Former Afghan interpreters to learn of High Court ruling on assistance scheme


Two former interpreters who risked their lives working for British forces in Afghanistan will today learn the result of their challenge to a High Court ruling that the Government assistance scheme open to them is lawful.

The two Afghans claim that the current scheme is unfair and unlawful because, with certain exceptions, assistance is not available to staff who left British employment before December 2012.

They say they are being discriminated against and treated differently to Iraqi interpreters, who were all given assistance when their lives became endangered through assisting the British in the Iraq war.

They want the Afghan scheme to cover ''locally engaged staff'' employed by the Ministry of Defence (MoD) and the Foreign and Commonwealth Office (FCO) in Afghanistan before the 2012 cut-off date.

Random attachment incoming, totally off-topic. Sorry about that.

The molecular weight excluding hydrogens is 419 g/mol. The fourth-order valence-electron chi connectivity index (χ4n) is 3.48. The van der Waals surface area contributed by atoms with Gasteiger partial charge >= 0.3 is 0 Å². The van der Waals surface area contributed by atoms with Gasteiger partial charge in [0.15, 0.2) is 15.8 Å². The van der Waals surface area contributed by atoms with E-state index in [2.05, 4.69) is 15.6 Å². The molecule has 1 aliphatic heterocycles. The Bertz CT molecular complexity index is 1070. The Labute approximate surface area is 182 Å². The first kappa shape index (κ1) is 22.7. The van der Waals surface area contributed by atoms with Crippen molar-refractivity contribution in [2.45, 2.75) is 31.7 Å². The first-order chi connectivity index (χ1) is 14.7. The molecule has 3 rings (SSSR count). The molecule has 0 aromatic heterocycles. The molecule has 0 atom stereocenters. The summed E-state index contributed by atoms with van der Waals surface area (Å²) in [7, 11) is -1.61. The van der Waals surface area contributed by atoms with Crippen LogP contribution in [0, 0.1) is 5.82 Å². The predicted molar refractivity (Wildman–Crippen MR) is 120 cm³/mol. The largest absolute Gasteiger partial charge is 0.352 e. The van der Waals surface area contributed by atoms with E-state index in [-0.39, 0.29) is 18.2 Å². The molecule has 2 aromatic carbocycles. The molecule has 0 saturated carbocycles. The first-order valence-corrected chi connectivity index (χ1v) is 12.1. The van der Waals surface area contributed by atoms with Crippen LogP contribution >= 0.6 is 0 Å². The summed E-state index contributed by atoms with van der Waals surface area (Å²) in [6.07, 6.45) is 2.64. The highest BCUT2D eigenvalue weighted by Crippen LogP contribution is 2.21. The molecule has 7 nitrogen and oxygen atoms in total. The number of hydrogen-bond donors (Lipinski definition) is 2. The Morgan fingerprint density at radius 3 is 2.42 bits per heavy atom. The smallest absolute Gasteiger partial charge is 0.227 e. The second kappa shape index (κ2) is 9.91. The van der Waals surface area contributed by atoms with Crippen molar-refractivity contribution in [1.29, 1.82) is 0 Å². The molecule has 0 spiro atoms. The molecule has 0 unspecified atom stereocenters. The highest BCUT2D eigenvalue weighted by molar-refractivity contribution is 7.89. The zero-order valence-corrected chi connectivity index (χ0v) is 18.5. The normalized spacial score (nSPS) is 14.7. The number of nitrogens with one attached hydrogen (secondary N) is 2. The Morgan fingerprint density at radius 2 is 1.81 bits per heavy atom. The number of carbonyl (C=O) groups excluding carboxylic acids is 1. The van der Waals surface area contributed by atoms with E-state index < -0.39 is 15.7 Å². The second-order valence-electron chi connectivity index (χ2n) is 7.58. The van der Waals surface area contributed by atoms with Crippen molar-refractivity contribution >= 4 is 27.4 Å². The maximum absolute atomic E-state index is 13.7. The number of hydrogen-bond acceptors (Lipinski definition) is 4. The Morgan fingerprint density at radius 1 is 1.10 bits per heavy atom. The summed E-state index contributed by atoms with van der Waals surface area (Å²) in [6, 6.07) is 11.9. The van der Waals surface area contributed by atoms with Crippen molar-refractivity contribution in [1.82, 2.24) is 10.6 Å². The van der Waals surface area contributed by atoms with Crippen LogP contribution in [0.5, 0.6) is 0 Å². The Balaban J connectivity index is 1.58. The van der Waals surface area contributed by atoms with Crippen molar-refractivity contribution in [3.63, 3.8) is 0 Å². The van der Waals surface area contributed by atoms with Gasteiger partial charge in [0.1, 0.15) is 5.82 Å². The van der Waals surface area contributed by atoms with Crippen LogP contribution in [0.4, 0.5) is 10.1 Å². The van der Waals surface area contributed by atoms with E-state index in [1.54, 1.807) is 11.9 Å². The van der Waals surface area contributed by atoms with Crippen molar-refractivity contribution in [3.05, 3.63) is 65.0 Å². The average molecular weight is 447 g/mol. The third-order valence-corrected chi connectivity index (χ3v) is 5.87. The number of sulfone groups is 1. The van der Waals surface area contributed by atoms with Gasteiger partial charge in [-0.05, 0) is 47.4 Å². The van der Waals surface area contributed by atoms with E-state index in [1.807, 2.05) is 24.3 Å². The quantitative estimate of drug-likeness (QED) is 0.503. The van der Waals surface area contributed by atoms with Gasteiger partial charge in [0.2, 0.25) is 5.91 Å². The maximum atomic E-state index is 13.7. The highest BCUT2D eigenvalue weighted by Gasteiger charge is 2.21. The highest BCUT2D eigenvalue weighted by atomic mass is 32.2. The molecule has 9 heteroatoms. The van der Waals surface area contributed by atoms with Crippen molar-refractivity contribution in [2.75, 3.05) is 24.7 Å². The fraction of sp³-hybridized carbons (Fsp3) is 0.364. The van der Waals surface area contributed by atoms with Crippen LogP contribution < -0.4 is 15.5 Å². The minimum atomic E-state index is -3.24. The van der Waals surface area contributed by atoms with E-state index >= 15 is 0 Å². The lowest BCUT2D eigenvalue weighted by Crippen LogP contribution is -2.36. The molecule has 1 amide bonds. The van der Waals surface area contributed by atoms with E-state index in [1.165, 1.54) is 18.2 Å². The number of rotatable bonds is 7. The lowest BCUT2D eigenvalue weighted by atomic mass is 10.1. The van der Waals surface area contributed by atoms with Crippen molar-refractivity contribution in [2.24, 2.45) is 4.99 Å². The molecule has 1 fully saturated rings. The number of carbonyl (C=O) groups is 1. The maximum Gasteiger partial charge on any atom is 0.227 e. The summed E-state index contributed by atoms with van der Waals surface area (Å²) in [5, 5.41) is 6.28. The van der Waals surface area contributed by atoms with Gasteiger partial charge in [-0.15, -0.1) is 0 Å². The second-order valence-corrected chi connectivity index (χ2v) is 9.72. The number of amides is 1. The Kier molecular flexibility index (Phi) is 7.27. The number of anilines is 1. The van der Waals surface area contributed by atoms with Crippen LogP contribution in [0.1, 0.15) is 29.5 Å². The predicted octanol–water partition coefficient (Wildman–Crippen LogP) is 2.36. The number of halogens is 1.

In July last year, the High Court ruled that the ''territorial reach'' of the Equality Act 2010 was not such ''as to include the claimants' circumstances'' and there was no direct or indirect discrimination on the basis of nationality.

In March, lawyers for a man only referred to as AL - who remains in hiding in Kabul - and Mohammed Rafi Hottak, who has now been granted asylum but still has family in Afghanistan, told the Court of Appeal that both gave ''principled and brave'' service.

Lady Justice Arden, Lord Justice David Richards and Sir Colin Rimer heard that, as a result, they and their families had suffered serious injuries in Taliban attacks and faced threats to their lives.